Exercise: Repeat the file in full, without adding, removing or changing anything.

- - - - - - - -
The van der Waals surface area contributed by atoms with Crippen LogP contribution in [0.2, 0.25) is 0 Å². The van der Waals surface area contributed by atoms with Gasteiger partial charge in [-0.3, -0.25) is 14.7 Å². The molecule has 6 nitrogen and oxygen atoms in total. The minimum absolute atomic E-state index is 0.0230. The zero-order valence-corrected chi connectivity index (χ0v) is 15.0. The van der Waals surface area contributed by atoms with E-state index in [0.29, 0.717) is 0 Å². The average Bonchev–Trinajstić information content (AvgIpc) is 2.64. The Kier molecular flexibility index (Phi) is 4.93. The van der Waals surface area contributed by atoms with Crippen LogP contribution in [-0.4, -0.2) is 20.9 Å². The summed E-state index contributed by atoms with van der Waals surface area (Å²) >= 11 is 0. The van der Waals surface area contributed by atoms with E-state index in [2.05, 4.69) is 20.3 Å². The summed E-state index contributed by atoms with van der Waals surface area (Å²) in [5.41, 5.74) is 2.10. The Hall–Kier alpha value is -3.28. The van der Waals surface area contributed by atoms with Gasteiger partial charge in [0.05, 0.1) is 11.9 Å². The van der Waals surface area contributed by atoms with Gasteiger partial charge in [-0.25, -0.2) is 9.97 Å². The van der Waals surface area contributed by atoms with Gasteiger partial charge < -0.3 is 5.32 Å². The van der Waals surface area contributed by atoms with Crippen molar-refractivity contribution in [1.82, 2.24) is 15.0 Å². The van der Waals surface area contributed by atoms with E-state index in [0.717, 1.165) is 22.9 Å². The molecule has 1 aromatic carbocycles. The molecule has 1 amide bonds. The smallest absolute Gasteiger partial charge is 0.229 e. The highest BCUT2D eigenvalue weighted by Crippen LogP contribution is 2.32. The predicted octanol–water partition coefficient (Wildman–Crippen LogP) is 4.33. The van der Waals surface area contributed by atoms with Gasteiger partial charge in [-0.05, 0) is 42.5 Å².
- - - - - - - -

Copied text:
The van der Waals surface area contributed by atoms with Crippen LogP contribution in [0.2, 0.25) is 0 Å². The van der Waals surface area contributed by atoms with Gasteiger partial charge in [-0.3, -0.25) is 14.7 Å². The molecule has 6 nitrogen and oxygen atoms in total. The minimum absolute atomic E-state index is 0.0230. The zero-order valence-corrected chi connectivity index (χ0v) is 15.0. The van der Waals surface area contributed by atoms with E-state index in [0.29, 0.717) is 0 Å². The average Bonchev–Trinajstić information content (AvgIpc) is 2.64. The Kier molecular flexibility index (Phi) is 4.93. The van der Waals surface area contributed by atoms with Crippen LogP contribution in [-0.4, -0.2) is 20.9 Å². The summed E-state index contributed by atoms with van der Waals surface area (Å²) >= 11 is 0. The van der Waals surface area contributed by atoms with E-state index in [2.05, 4.69) is 20.3 Å². The summed E-state index contributed by atoms with van der Waals surface area (Å²) in [5.41, 5.74) is 2.10. The Hall–Kier alpha value is -3.28. The van der Waals surface area contributed by atoms with Gasteiger partial charge in [0.05, 0.1) is 11.9 Å². The van der Waals surface area contributed by atoms with Gasteiger partial charge in [-0.25, -0.2) is 9.97 Å². The van der Waals surface area contributed by atoms with Gasteiger partial charge < -0.3 is 5.32 Å². The van der Waals surface area contributed by atoms with Crippen molar-refractivity contribution in [1.82, 2.24) is 15.0 Å². The van der Waals surface area contributed by atoms with E-state index in [0.717, 1.165) is 22.9 Å². The molecule has 1 aromatic carbocycles. The molecule has 1 amide bonds. The smallest absolute Gasteiger partial charge is 0.229 e. The highest BCUT2D eigenvalue weighted by Crippen LogP contribution is 2.32. The predicted octanol–water partition coefficient (Wildman–Crippen LogP) is 4.33. The van der Waals surface area contributed by atoms with Gasteiger partial charge in [-0.05, 0) is 42.5 Å².